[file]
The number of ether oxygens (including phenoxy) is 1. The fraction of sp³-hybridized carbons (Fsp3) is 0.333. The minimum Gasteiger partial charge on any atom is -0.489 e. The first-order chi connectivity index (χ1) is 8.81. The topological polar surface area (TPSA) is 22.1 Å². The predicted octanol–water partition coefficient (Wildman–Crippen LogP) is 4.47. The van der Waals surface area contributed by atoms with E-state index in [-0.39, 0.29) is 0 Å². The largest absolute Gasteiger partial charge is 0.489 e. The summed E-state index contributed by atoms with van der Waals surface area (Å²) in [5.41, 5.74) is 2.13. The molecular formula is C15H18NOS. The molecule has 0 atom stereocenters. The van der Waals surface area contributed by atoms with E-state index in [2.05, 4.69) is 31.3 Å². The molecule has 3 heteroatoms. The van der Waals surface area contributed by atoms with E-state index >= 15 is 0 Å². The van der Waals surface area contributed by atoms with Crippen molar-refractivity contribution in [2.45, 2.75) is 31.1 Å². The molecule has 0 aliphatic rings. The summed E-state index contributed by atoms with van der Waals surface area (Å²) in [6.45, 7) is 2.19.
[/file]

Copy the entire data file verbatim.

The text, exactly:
The number of ether oxygens (including phenoxy) is 1. The fraction of sp³-hybridized carbons (Fsp3) is 0.333. The minimum Gasteiger partial charge on any atom is -0.489 e. The first-order chi connectivity index (χ1) is 8.81. The topological polar surface area (TPSA) is 22.1 Å². The predicted octanol–water partition coefficient (Wildman–Crippen LogP) is 4.47. The van der Waals surface area contributed by atoms with E-state index in [-0.39, 0.29) is 0 Å². The largest absolute Gasteiger partial charge is 0.489 e. The summed E-state index contributed by atoms with van der Waals surface area (Å²) in [5.41, 5.74) is 2.13. The molecular formula is C15H18NOS. The molecule has 0 atom stereocenters. The van der Waals surface area contributed by atoms with E-state index in [2.05, 4.69) is 31.3 Å². The molecule has 3 heteroatoms. The van der Waals surface area contributed by atoms with E-state index >= 15 is 0 Å². The van der Waals surface area contributed by atoms with Crippen molar-refractivity contribution in [2.45, 2.75) is 31.1 Å². The molecule has 0 aliphatic rings. The summed E-state index contributed by atoms with van der Waals surface area (Å²) in [6.45, 7) is 2.19.